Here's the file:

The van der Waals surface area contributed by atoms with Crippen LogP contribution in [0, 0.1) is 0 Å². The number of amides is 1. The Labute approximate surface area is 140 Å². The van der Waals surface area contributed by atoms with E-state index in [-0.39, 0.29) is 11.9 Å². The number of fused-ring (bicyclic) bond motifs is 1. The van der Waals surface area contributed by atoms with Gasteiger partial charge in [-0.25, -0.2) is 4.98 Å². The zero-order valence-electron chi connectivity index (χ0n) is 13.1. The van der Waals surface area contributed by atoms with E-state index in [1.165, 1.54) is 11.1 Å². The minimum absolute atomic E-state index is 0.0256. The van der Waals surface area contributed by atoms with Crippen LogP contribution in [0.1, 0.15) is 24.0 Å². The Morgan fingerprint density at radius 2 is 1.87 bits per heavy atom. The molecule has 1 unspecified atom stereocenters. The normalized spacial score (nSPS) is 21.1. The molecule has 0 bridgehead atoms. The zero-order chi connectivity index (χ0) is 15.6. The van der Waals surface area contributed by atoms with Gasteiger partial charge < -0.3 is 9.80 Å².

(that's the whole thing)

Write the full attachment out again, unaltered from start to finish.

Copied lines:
The van der Waals surface area contributed by atoms with Crippen LogP contribution in [0, 0.1) is 0 Å². The number of amides is 1. The Labute approximate surface area is 140 Å². The van der Waals surface area contributed by atoms with E-state index in [-0.39, 0.29) is 11.9 Å². The number of fused-ring (bicyclic) bond motifs is 1. The van der Waals surface area contributed by atoms with Gasteiger partial charge in [-0.25, -0.2) is 4.98 Å². The zero-order valence-electron chi connectivity index (χ0n) is 13.1. The van der Waals surface area contributed by atoms with E-state index in [1.165, 1.54) is 11.1 Å². The minimum absolute atomic E-state index is 0.0256. The van der Waals surface area contributed by atoms with Crippen LogP contribution in [0.1, 0.15) is 24.0 Å². The Morgan fingerprint density at radius 2 is 1.87 bits per heavy atom. The molecule has 1 unspecified atom stereocenters. The normalized spacial score (nSPS) is 21.1. The molecule has 0 bridgehead atoms. The zero-order chi connectivity index (χ0) is 15.6. The van der Waals surface area contributed by atoms with Gasteiger partial charge < -0.3 is 9.80 Å².